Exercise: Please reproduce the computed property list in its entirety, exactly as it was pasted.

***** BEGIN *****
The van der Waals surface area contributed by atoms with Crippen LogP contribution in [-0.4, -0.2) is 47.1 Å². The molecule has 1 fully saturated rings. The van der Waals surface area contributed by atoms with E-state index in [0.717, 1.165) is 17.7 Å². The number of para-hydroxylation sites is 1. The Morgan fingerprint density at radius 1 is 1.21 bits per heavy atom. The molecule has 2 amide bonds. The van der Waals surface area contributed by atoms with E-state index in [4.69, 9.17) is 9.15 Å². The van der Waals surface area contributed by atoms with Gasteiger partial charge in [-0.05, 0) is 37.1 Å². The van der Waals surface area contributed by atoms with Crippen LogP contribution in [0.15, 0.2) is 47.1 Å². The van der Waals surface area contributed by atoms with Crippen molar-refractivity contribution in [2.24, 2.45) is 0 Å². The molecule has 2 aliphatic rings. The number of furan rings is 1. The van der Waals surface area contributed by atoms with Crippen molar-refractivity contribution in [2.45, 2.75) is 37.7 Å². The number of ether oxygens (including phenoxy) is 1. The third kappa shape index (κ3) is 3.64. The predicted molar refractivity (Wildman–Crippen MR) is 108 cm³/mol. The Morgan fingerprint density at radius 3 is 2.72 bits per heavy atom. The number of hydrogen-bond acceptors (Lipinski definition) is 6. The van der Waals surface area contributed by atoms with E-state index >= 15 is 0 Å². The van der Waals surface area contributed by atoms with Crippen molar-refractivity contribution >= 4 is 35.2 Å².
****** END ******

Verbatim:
The van der Waals surface area contributed by atoms with Crippen LogP contribution in [-0.4, -0.2) is 47.1 Å². The molecule has 1 fully saturated rings. The van der Waals surface area contributed by atoms with E-state index in [0.717, 1.165) is 17.7 Å². The number of para-hydroxylation sites is 1. The Morgan fingerprint density at radius 1 is 1.21 bits per heavy atom. The molecule has 2 amide bonds. The van der Waals surface area contributed by atoms with E-state index in [4.69, 9.17) is 9.15 Å². The van der Waals surface area contributed by atoms with Gasteiger partial charge in [-0.05, 0) is 37.1 Å². The van der Waals surface area contributed by atoms with Crippen LogP contribution in [0.15, 0.2) is 47.1 Å². The van der Waals surface area contributed by atoms with Crippen molar-refractivity contribution in [2.24, 2.45) is 0 Å². The molecule has 2 aliphatic rings. The number of furan rings is 1. The van der Waals surface area contributed by atoms with Crippen molar-refractivity contribution in [2.45, 2.75) is 37.7 Å². The number of ether oxygens (including phenoxy) is 1. The third kappa shape index (κ3) is 3.64. The predicted molar refractivity (Wildman–Crippen MR) is 108 cm³/mol. The Morgan fingerprint density at radius 3 is 2.72 bits per heavy atom. The number of hydrogen-bond acceptors (Lipinski definition) is 6. The van der Waals surface area contributed by atoms with E-state index >= 15 is 0 Å². The van der Waals surface area contributed by atoms with Crippen molar-refractivity contribution >= 4 is 35.2 Å².